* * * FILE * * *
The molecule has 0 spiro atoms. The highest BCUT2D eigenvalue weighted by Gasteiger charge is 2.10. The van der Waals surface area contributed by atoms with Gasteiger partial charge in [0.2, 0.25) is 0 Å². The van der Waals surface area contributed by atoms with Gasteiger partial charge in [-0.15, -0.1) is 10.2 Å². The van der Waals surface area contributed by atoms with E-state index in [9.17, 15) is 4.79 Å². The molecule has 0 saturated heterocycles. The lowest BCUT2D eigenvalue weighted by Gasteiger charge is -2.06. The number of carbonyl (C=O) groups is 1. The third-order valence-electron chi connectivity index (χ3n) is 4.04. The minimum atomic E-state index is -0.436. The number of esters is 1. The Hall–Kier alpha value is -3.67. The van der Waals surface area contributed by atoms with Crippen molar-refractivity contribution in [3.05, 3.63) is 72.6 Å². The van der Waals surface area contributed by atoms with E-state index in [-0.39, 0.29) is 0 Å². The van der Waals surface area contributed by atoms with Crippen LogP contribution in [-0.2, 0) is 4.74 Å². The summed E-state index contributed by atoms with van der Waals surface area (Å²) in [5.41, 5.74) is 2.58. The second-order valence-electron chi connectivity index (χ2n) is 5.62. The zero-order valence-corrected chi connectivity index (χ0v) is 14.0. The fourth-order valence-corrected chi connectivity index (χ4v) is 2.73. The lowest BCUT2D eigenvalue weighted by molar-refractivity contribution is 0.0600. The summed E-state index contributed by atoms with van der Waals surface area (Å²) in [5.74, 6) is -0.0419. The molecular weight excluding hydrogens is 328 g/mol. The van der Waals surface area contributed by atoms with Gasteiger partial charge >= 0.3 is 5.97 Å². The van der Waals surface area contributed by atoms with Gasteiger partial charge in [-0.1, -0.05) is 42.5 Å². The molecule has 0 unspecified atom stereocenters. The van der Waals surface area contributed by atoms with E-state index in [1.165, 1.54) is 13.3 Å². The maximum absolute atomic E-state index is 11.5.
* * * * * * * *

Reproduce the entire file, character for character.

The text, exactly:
The molecule has 0 spiro atoms. The highest BCUT2D eigenvalue weighted by Gasteiger charge is 2.10. The van der Waals surface area contributed by atoms with Gasteiger partial charge in [0.2, 0.25) is 0 Å². The van der Waals surface area contributed by atoms with Gasteiger partial charge in [-0.15, -0.1) is 10.2 Å². The van der Waals surface area contributed by atoms with E-state index in [9.17, 15) is 4.79 Å². The molecule has 0 saturated heterocycles. The lowest BCUT2D eigenvalue weighted by Gasteiger charge is -2.06. The number of carbonyl (C=O) groups is 1. The third-order valence-electron chi connectivity index (χ3n) is 4.04. The minimum atomic E-state index is -0.436. The number of esters is 1. The Hall–Kier alpha value is -3.67. The van der Waals surface area contributed by atoms with Crippen molar-refractivity contribution in [3.05, 3.63) is 72.6 Å². The van der Waals surface area contributed by atoms with E-state index in [-0.39, 0.29) is 0 Å². The van der Waals surface area contributed by atoms with Crippen LogP contribution in [-0.2, 0) is 4.74 Å². The summed E-state index contributed by atoms with van der Waals surface area (Å²) in [5.41, 5.74) is 2.58. The second-order valence-electron chi connectivity index (χ2n) is 5.62. The zero-order valence-corrected chi connectivity index (χ0v) is 14.0. The fourth-order valence-corrected chi connectivity index (χ4v) is 2.73. The lowest BCUT2D eigenvalue weighted by molar-refractivity contribution is 0.0600. The summed E-state index contributed by atoms with van der Waals surface area (Å²) in [5.74, 6) is -0.0419. The molecular weight excluding hydrogens is 328 g/mol. The van der Waals surface area contributed by atoms with Gasteiger partial charge >= 0.3 is 5.97 Å². The van der Waals surface area contributed by atoms with Gasteiger partial charge in [-0.1, -0.05) is 42.5 Å². The molecule has 0 unspecified atom stereocenters. The van der Waals surface area contributed by atoms with E-state index in [1.165, 1.54) is 13.3 Å². The maximum absolute atomic E-state index is 11.5.